- Bexsero* is indicated to help protect individuals from two months through 17 years of age against meningococcal B disease, including infants, children one to four years and adolescents who are at the greatest risk of infection2,3
- MenB is the most common type of meningitis in Canada4. It is responsible for 80 per cent of meningococcal cases in infants under one year of age, 67 per cent in one to four year olds and 62 per cent of the cases in adolescents aged 15 to 193
- MenB invasive meningococcal infections cause substantial morbidity and mortality and are the leading cause of invasive meningococcal disease in Canada4
DORVAL, QC, Dec. 9, 2013 /CNW/ - Novartis announced today that Health Canada has approved Bexsero* (Multicomponent Meningococcal B Vaccine [recombinant, adsorbed]) for use in individuals from two months through 17 years of age2. Bexsero* is the first broad coverage vaccine to help protect against meningococcal serogroup B (MenB) disease, including infants, toddlers and adolescents who are at the greatest risk of infection1,2,3.
MenB infection is the leading cause of meningococcal disease across Canada, particularly in infants3,4. Although rare, this disease is feared as it affects healthy people rapidly and without warning5,6. Meningococcal disease can cause significant mortality in 24 - 48 hours and early symptoms can often resemble the flu, making this disease initially misdiagnosed in its early stages5.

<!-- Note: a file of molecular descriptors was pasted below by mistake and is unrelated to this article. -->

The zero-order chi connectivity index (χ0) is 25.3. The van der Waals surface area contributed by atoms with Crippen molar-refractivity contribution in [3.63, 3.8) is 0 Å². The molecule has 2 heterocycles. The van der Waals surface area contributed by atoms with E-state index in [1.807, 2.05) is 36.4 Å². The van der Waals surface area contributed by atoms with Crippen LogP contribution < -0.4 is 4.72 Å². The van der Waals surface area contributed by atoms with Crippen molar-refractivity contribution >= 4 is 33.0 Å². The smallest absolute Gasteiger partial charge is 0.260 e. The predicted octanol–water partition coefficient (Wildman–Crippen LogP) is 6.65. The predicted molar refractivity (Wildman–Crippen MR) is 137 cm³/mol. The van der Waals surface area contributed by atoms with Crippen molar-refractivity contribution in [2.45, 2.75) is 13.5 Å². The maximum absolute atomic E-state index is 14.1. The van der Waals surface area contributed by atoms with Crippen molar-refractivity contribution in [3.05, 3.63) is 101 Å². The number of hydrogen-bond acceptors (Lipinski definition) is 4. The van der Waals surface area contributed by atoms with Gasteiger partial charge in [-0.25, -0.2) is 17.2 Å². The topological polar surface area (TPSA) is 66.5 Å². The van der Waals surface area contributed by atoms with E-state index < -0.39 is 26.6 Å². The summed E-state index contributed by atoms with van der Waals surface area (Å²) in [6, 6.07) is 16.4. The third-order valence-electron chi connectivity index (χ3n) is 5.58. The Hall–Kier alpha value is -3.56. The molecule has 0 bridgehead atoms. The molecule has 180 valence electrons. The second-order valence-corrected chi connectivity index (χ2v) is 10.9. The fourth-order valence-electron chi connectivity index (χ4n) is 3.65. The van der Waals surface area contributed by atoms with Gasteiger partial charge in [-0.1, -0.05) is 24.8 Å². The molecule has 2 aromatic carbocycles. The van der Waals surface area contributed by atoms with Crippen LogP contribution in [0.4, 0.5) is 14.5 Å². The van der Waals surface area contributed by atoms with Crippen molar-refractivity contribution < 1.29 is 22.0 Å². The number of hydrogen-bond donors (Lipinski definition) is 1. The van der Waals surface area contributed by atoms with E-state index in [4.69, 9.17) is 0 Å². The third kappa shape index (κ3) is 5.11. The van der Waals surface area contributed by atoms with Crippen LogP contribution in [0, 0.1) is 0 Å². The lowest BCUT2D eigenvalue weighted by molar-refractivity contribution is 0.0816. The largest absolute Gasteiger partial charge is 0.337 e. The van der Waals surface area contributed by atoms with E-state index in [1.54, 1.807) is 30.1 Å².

"Until now, we have had no vaccine against MenB that could be used routinely to protect infants, children, teens against this devastating disease," said Dr. Ron Gold, Senior Medical Advisor of the Meningitis Research Foundation of Canada and retired Chief of Infectious Disease at The Hospital for Sick Children in Toronto. "The MenB vaccine is designed to reduce the risk of disease in those most at risk and provide parents with peace of mind. The new MenB vaccine has the potential to fill the last remaining gap in vaccines to prevent all of the major causes of bacterial meningitis outside of the newborn period. I encourage parents to talk to their doctor about meningitis and how they can protect their children with vaccines. I also hope that the new MenB vaccine will rapidly be added to the routine immunization programs throughout Canada."
About 10 per cent to 14 per cent of people who contract the disease will die despite appropriate treatment5. Up to 20 per cent of survivors may suffer from devastating, life-long disabilities such as neurological disabilities, hearing loss or limb loss5. Prevention through vaccination is considered the best control strategy against an aggressive disease that leaves little time for intervention5.
Novartis is dedicated to providing healthcare solutions that address the evolving needs of patients and societies. Novartis is working with health authorities to provide access to Bexsero* as soon as possible.
Meningococcal disease is caused by Neisseria meningitidis5. Five main groups of meningococcal bacteria (A, B, C, W and Y) cause virtually all cases around the world5. Prior to Bexsero*, vaccines were available to help protect only against A, C, W and Y strains6.
Bexsero* is the result of more than 40 years of pioneering vaccine research and its tolerability profile and immunogenicity have been established through a comprehensive clinical program involving infants, children, adolescents and adults2,7.
Bexsero* is the first broad coverage meningococcal MenB vaccine to demonstrate an immune response in infants, for use in individuals from two months through 17 years of age, the population at greatest risk for developing this devastating disease1,2,3. Bexsero* provides a flexible option that can fit into various vaccination schedules8,9. When given with other childhood vaccinations there is little impact on immunogenicity of Bexsero* or the other vaccines8,9.